No more 'Sex,' please
If we love a series, we want more, but that doesn't mean we should get it
"Sex and the City," the movie, opens Friday, and, as a diehard fan of the HBO serial comedy from its 1998 premiere to its 2004 finale, I'm kind of sort of totally displeased. No longer can I feel that bittersweet longing for more of what I can't have, that precious sense of nostalgia for the ladies, their fabulous shoes, and their bad puns.
I guess I'd never much looked at "Sex and the City" as a brand. During the six seasons over which the series unfolded, I experienced it more as a piece of witty, intimate TV storytelling - about friendship, about the nexus of pathology and romance, about pride and female sexuality, about New York City and fashion. I was attached to the four central characters - Carrie, Samantha, Miranda, and Charlotte - and invested in their search for that thing not named in the title: love. The writers and producers, in particular the greatly talented Michael Patrick King, were gifted enough to make me care about the progress of these ladies and forget about the show's identity as a lucrative product.
That's the nature of TV viewing at its best: We intellectually and emotionally connect with certain narratives, and commit to watching them evolve from season to season. The characters become a part of our lives in a more integral way than movie characters, and they grow and broaden across the years. They appear in our living rooms, and, now, on our personal computer screens, and we generally don't miss their weekly visits. They inhabit an oddly significant position to us - as friends but not as friends, as objects of study, as reflections of ourselves, as defining icons, as shared topics of conversation.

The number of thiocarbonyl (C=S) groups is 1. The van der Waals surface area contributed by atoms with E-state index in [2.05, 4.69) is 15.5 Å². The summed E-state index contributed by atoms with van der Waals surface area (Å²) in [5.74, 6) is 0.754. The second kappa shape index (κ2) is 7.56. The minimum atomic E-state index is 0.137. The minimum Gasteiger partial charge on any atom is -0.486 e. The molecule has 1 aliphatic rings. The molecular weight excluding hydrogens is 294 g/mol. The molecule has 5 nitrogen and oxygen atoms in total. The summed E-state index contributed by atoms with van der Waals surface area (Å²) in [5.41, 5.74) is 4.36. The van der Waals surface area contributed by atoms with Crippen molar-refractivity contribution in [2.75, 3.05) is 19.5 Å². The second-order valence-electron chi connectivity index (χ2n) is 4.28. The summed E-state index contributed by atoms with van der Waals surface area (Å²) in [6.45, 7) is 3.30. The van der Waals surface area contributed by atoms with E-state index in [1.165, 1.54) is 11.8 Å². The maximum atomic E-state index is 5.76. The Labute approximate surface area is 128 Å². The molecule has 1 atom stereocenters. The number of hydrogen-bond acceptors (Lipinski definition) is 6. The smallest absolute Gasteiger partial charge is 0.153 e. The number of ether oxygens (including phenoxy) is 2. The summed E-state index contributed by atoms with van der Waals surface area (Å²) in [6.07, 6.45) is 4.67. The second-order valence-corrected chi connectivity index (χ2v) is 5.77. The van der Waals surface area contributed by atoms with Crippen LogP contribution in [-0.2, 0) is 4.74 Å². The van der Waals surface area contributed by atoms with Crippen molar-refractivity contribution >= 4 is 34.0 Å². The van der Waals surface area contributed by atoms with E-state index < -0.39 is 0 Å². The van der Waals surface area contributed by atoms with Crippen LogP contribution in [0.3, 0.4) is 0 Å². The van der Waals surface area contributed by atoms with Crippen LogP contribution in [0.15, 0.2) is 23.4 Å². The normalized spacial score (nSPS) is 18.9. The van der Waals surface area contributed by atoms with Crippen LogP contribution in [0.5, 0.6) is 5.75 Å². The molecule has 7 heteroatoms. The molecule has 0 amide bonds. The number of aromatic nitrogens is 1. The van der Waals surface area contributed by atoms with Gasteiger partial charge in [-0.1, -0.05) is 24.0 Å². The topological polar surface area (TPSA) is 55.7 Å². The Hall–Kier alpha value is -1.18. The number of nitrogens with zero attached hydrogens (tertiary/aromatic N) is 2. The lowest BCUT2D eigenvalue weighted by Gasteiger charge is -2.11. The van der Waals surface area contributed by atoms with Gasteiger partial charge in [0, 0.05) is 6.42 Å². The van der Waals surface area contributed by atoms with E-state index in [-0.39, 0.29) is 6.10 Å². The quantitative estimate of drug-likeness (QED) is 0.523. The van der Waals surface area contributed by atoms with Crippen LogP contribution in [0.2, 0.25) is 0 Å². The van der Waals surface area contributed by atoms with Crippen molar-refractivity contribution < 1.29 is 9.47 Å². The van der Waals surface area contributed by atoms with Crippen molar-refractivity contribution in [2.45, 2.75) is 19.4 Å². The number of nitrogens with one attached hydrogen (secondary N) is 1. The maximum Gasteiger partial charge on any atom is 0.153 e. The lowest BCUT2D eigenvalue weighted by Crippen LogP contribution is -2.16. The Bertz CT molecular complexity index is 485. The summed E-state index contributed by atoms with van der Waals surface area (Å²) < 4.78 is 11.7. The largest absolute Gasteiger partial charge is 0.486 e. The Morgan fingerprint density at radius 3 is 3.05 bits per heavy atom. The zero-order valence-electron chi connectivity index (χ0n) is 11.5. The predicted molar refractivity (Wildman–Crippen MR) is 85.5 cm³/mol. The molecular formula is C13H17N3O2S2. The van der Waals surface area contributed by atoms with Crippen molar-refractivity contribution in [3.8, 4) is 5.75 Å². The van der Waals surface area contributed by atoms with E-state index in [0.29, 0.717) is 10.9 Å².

And there is an unspoken contract between us and the creators of TV's serialized stories. We promise to watch regularly, if the show is good; they promise to give us a full-service narrative ride, with a beginning, a middle, season finales, and, ultimately, when the time is right, an end. Yes, we know that every TV show, like every movie, book, and fortune cookie, is a commercial creation. We pay cable fees and lend our eyes to network ads. Still, the priority ought to be the integrity of the story; that should drive the commoditization. I know, I'm old-fashioned.
"Sex and the City" is a brand, and the forthcoming movie is a reminder that those involved still want to milk that brand. And so despite the fact that the story came to an ending - a much promoted and relatively satisfying ending - on Feb. 22, 2004, the producers are bringing it back to life for a little box-office influx. The series finished up for a number of obvious reasons: the premise was running out of steam, the core themes had been fully addressed, redundancies were emerging, performances were becoming predictable. As with all TV shows at some point, the tale was told. But in the board room, those reasons were conveniently ignored, in order to take the product to another platform.
Of course we want more "Sex and the City." We always want more - of a favorite person, of ice cream and candy, of the Beatles. We're people. We're Americans. More is our mantra. But that doesn't mean we should always get more. Indeed, I believe that the contract we made with the makers of "Sex and the City" stipulates that we agree to want more, if they agree to leave us wanting more. Until now, I savored the unfulfilled desire to watch new episodes of "Sex and the City." I enjoyed knowing that I could always return to my DVD set of the entire series and watch it start to finish.
This isn't a case like, say, "The Brady Bunch," or any of the countless TV shows that have been remade for the big screen. In most of those situations, the product was reinvented, and not merely extended. Certainly TV-to-movie adaptations can be mediocre, obvious attempts to milk a brand, but they're usually separate products made with different sets of actors and writers. To me, "Sex and the City: The Movie" is more akin to an ill-advised 2000 TV movie called "Mary and Rhoda," in which we caught up with the friends from "The Mary Tyler Moore Show," found out that Mary was widowed, and learned of other developments that robbed the original series of its mystique, as well as its place in time.
And so Carrie and Co. will return to our lives in another medium, as if their story never truly reached its denouement. The narrative that came to a close will instead amble on, and, like the "X-Files" movie arriving in July, it will devalue the notion of series finales in the process. Increasingly, the meaning of goodbye will lose its power on TV - it will mean kind of sort of goodbye. The contract will no longer be binding.